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A ragout or gallimaufry (sense 1) made with hearts and lungs and served with a Semmelknödel (bread dumpling) at a restaurant in Vienna, Austria


From French galimafrée, from Old French calimafree (stew of various kinds of meats); further etymology uncertain, but possibly from a combination of Old French galer (to have fun, to enjoy oneself) and Old Northern French (Picard) mafrer (to eat gluttonously).



gallimaufry (plural gallimaufries)

  1. (dated) A hash of various kinds of meats, a ragout.
  2. (figuratively) Any absurd medley.
    • 1985, J. Derrick McClure, “The Pinkerton Syndrome”, in Chapman: Scotland's Quality Literary Magazine, Edinburgh: Chapman Magazine and Publications, OCLC 55590049, pages 2–8; reprinted in Scots and Its Literature (Varieties of English around the World, General Series; 14), Amsterdam; Philadelphia, Pa., John Benjamins Publishing Company, 1996, ISBN 978-90-272-4872-5, page 57:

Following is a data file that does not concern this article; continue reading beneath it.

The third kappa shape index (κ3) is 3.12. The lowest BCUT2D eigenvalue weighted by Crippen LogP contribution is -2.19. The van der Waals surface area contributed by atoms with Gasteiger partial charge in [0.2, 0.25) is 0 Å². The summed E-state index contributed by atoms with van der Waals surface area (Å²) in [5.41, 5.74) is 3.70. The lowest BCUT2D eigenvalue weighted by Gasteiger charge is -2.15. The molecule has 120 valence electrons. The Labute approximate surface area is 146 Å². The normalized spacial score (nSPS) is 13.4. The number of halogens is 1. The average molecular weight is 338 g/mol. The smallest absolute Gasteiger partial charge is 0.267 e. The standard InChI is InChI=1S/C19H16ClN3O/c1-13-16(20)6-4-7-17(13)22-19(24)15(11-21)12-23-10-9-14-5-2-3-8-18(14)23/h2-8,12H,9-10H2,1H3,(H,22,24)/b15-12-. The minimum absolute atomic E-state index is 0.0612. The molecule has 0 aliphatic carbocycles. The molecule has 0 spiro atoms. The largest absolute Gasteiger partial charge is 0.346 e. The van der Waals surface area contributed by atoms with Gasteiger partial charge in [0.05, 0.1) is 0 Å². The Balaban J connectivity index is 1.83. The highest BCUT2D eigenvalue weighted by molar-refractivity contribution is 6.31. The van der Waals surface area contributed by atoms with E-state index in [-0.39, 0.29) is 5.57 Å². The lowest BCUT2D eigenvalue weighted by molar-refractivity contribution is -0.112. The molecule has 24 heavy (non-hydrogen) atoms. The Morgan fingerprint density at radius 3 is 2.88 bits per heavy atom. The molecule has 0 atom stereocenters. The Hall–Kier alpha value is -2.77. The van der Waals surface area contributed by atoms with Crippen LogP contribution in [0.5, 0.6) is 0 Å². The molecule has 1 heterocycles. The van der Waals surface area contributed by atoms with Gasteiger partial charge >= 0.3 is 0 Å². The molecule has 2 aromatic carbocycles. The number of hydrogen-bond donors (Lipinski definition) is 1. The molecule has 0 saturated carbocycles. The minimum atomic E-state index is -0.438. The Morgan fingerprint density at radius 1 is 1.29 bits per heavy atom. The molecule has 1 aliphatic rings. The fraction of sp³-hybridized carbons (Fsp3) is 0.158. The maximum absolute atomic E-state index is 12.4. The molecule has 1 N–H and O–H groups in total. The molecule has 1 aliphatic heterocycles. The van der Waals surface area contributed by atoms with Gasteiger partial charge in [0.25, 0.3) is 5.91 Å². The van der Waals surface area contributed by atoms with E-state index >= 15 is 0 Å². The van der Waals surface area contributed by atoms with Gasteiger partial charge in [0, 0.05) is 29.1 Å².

The language of writers who are safely dead, and can be studied without fear of their exerting a subversive influence, bears the respectable label 'old Scots dialect'; the same tongue spoken by the living compatriots of these writers is 'bad grammar'. [] This attitude is of course not new; though perhaps seldom expressed so blatantly. I call it the Pinkerton syndrome, after one of the many memorable figures in out national gallimaufray of scholarly eccentrics. John Pinkerton (1758–1826), poet, critic, historian, dramatist and Celtophobe, in 1786 produced a book, entitled Ancient Scotish Poems, never before in print: []
    • 2014, William Logan, “A Critic's Notebook”, in Guilty Knowledge, Guilty Pleasure: The Dirty Art of Poetry, New York, N.Y.: Columbia University Press, ISBN 978-0-231-16686-7, page 306:
      [] what students are taught instead is a gallimaufry of "texts".

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